When the 1963 Immigration reform act was enacted, more than 300,000 API’s predominantly Filipino professionals emigrated to the United States. LA became one of the growth areas for newly arrived Filipinos and the embryo of a thriving Filipino -American community began in earnest. In the Philippines this was called “The Brain Drain” because the best or the cream of the cream of the Filipino upper and middle class decided to emigrate to the United States.

From 1945 until 1963, FACLA grew from two halfway houses into growing facilities. They were able to add a big annex with a social hall and planned to build a cultural center. This became that became a reality in 1965 when a modest one-story building with a social hall was built.

It was named as the Filipino American Cultural Center. Basically a center for Filipino American Cultural identity.

C. Golden Years

After the post war years, when “Little Manila” was virtually dissolved by the creation of a downtown Civic Centers and the government infrastructures were built in Los Angeles, the Filipinos were forced to relocate to what is known as the Temple-Beverly Corridor from the early 1950’s to the 1960’s.

FACLA spearhead the Filipino community celebrations of American holidays like the July 4th Parade in Los Angeles every 4th of July, America’s Independence Day. Usually FACLA holds a motorcade from a known hotel to City Hall as a form of commemoration. It only stopped when the Philippine Independence Day was transferred to june 12 by virtue of a law passed in 1962.

In 1975, when the Alameda Economic Corridor suffered a slump due to the end of the Vietnam War and the last of the Filipino Enclaves in Bunker Hill was forcibly closed to give way to modern housing and the building of new establishment along the Figueroa Corridor and the 101 Freeway. Filipinos moved Westward to the Temple –Beverly corridor.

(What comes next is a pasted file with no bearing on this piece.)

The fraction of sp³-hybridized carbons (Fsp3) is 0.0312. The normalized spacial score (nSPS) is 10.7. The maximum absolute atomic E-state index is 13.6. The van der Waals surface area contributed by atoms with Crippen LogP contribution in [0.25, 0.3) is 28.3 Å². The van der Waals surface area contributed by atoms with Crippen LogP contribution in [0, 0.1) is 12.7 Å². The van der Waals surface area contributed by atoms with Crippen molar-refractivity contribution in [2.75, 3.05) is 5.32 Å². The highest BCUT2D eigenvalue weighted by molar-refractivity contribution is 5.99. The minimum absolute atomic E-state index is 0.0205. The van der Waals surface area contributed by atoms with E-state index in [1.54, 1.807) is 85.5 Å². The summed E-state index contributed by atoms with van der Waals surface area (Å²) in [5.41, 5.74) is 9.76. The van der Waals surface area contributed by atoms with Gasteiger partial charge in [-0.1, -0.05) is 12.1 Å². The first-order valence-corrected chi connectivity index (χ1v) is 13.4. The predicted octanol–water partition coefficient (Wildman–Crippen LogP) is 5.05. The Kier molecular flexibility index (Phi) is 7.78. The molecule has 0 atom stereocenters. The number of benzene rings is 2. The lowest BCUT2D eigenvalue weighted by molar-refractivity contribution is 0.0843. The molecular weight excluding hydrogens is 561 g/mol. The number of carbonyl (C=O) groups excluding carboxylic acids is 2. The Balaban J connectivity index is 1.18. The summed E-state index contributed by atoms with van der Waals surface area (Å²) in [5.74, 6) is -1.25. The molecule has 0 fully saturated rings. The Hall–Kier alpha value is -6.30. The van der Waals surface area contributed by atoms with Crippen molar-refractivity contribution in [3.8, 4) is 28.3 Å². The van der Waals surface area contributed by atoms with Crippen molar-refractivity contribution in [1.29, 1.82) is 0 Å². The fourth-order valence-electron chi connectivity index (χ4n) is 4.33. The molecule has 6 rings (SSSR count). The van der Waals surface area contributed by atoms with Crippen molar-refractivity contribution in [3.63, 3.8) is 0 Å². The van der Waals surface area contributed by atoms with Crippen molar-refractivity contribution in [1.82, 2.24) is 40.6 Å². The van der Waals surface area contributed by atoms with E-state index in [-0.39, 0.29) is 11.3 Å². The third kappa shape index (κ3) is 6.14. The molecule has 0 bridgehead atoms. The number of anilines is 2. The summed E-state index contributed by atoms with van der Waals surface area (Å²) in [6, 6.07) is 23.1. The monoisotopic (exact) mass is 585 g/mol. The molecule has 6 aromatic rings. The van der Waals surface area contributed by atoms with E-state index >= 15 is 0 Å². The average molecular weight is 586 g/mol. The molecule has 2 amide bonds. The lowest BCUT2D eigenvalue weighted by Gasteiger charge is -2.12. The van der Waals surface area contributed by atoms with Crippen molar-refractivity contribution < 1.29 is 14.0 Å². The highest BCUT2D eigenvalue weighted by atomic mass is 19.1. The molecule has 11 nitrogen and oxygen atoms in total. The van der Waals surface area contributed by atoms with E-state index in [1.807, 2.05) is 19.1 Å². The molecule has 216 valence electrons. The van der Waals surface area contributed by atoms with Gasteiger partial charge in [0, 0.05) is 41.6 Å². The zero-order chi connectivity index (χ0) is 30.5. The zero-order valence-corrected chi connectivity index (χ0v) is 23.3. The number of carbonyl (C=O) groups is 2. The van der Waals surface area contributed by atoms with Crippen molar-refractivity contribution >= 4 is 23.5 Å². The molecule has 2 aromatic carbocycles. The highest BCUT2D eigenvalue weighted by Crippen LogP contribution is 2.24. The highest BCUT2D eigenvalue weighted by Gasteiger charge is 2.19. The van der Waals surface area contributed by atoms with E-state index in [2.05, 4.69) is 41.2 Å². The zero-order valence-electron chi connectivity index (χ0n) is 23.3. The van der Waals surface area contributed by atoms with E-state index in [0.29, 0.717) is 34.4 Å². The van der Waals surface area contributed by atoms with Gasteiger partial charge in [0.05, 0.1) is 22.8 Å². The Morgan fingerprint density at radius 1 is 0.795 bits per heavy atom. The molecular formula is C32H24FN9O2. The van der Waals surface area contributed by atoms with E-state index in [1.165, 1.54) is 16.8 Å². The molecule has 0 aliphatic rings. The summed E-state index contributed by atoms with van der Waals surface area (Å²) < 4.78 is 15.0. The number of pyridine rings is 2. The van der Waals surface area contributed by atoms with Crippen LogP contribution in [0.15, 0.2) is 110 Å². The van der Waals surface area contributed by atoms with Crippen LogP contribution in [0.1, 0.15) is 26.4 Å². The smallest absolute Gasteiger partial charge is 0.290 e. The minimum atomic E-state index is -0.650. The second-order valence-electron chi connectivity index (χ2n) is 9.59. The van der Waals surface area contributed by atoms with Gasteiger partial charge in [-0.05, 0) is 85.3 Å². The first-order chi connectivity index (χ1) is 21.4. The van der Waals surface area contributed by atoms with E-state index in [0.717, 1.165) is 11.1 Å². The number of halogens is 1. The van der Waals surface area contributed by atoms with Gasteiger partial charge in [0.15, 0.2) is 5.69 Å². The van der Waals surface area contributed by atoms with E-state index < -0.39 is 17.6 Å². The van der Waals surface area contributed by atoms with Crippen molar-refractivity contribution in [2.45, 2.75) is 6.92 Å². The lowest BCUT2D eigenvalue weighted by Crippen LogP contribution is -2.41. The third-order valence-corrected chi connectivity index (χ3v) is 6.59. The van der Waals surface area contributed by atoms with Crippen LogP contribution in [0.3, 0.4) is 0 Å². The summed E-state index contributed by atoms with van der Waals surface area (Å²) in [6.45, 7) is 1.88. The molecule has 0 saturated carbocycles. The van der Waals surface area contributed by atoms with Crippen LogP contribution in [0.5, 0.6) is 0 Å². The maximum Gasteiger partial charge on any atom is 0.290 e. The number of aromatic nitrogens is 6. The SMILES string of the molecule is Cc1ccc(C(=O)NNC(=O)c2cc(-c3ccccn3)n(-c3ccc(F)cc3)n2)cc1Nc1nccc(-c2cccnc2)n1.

Filipinos who arrived during the late 60’s acquired homes in the Temple area which was later called “Philippine Town”. They and the Latinos replaced the majority African American community mostly wrkers from the Alemeda Corrdior that left after the economic recession of 1975.

FACLA’s building was built in 1965 became one of the fixtures and a symbol of a thriving Filipino-American community in “P-Town.” It was called the golden years of FACLA because the Filipino community was active, thriving and united in its activities.

D. Martial Law and Post Martial Law Years

The declaration of martial law by Dictator Marcos greatly divided the Filipino American community especially FACLA. There were groups who supported the status quo and Marcos while there were others who favored democracy and were anti-Marcos during the 14 years of the dictatorship in the Philippines. FACLA became a battleground in the intramurals of these groups.

“It depends what group is in control of FACLA. When the group is pro-Marcos, we were not allowed inside FACLA. When the group is pro-Democracy, we can hold our activities in FACLA.” That is how Prof. Ojeda-Kimbrough define those trying times from 1972-1986.

There was a time when the pro-democracy icon Senator Benigno Aquino Jr. made his final speech in FACLA before he went back to the Philippines. This was one of defining moment in the history of FACLA.

Mrs. Remedios Geaga, president of FACLA was awarded for his contributions for democracy by no other than the President Cory Aquino after the EDSA Revolution for her anti Marcos advocacy. To the present she is the only FACLA president to be awarded by the Philippine government for her advocacy.


Despite all the controversies, FACLA has its colorful 68 years history and its achievements. Until today, that facility is known as FACLA.

This is the only building in Los Angeles that displays the Filipino and American Flag side by side, a landmark that FACLA is well known.
Today FACLA embarked on new capital development project to improve its 45-year-old facilities. We hope the public will support these FACLA endeavors for FACLA is for Filipinos and will always serve the Filipinos.